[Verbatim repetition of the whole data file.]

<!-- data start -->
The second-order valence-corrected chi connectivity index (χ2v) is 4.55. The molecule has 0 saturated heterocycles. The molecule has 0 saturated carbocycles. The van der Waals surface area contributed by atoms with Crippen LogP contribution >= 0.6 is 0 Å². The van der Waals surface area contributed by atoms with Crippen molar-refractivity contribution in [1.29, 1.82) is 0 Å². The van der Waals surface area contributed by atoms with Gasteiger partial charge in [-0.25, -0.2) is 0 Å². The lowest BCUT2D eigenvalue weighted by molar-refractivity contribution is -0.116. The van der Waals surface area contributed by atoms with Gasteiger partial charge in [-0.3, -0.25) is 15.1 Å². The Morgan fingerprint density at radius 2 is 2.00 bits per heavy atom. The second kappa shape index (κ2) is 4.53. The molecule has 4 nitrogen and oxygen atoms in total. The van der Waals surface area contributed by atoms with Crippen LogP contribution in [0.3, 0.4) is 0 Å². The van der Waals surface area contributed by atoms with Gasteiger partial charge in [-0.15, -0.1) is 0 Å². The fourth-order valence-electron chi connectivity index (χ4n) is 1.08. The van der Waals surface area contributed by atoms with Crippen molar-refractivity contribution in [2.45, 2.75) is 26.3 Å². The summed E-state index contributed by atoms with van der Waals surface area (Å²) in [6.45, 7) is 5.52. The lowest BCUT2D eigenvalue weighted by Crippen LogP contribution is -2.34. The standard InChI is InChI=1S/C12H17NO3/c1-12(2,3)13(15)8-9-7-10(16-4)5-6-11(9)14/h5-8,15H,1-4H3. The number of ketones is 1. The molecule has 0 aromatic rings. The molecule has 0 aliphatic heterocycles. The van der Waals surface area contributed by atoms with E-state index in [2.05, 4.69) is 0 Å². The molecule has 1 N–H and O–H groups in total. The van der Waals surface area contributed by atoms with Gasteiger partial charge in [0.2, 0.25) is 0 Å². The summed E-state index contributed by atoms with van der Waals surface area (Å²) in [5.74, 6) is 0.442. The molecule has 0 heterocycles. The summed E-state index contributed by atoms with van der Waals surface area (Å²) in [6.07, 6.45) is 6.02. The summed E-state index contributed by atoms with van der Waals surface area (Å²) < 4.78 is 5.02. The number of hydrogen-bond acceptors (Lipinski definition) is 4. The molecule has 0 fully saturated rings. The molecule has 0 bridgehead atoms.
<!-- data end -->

The second-order valence-corrected chi connectivity index (χ2v) is 4.55. The molecule has 0 saturated heterocycles. The molecule has 0 saturated carbocycles. The van der Waals surface area contributed by atoms with Crippen LogP contribution >= 0.6 is 0 Å². The van der Waals surface area contributed by atoms with Crippen molar-refractivity contribution in [1.29, 1.82) is 0 Å². The van der Waals surface area contributed by atoms with Gasteiger partial charge in [-0.25, -0.2) is 0 Å². The lowest BCUT2D eigenvalue weighted by molar-refractivity contribution is -0.116. The van der Waals surface area contributed by atoms with Gasteiger partial charge in [-0.3, -0.25) is 15.1 Å². The Morgan fingerprint density at radius 2 is 2.00 bits per heavy atom. The second kappa shape index (κ2) is 4.53. The molecule has 4 nitrogen and oxygen atoms in total. The van der Waals surface area contributed by atoms with Crippen LogP contribution in [0.3, 0.4) is 0 Å². The van der Waals surface area contributed by atoms with Gasteiger partial charge in [-0.15, -0.1) is 0 Å². The fourth-order valence-electron chi connectivity index (χ4n) is 1.08. The van der Waals surface area contributed by atoms with Crippen molar-refractivity contribution in [2.45, 2.75) is 26.3 Å². The summed E-state index contributed by atoms with van der Waals surface area (Å²) in [6.45, 7) is 5.52. The lowest BCUT2D eigenvalue weighted by Crippen LogP contribution is -2.34. The standard InChI is InChI=1S/C12H17NO3/c1-12(2,3)13(15)8-9-7-10(16-4)5-6-11(9)14/h5-8,15H,1-4H3. The number of ketones is 1. The molecule has 0 aromatic rings. The molecule has 0 aliphatic heterocycles. The van der Waals surface area contributed by atoms with E-state index in [2.05, 4.69) is 0 Å². The molecule has 1 N–H and O–H groups in total. The van der Waals surface area contributed by atoms with Gasteiger partial charge in [0.2, 0.25) is 0 Å². The summed E-state index contributed by atoms with van der Waals surface area (Å²) in [5.74, 6) is 0.442. The molecule has 0 heterocycles. The summed E-state index contributed by atoms with van der Waals surface area (Å²) in [6.07, 6.45) is 6.02. The summed E-state index contributed by atoms with van der Waals surface area (Å²) < 4.78 is 5.02. The number of hydrogen-bond acceptors (Lipinski definition) is 4. The molecule has 0 fully saturated rings. The molecule has 0 bridgehead atoms.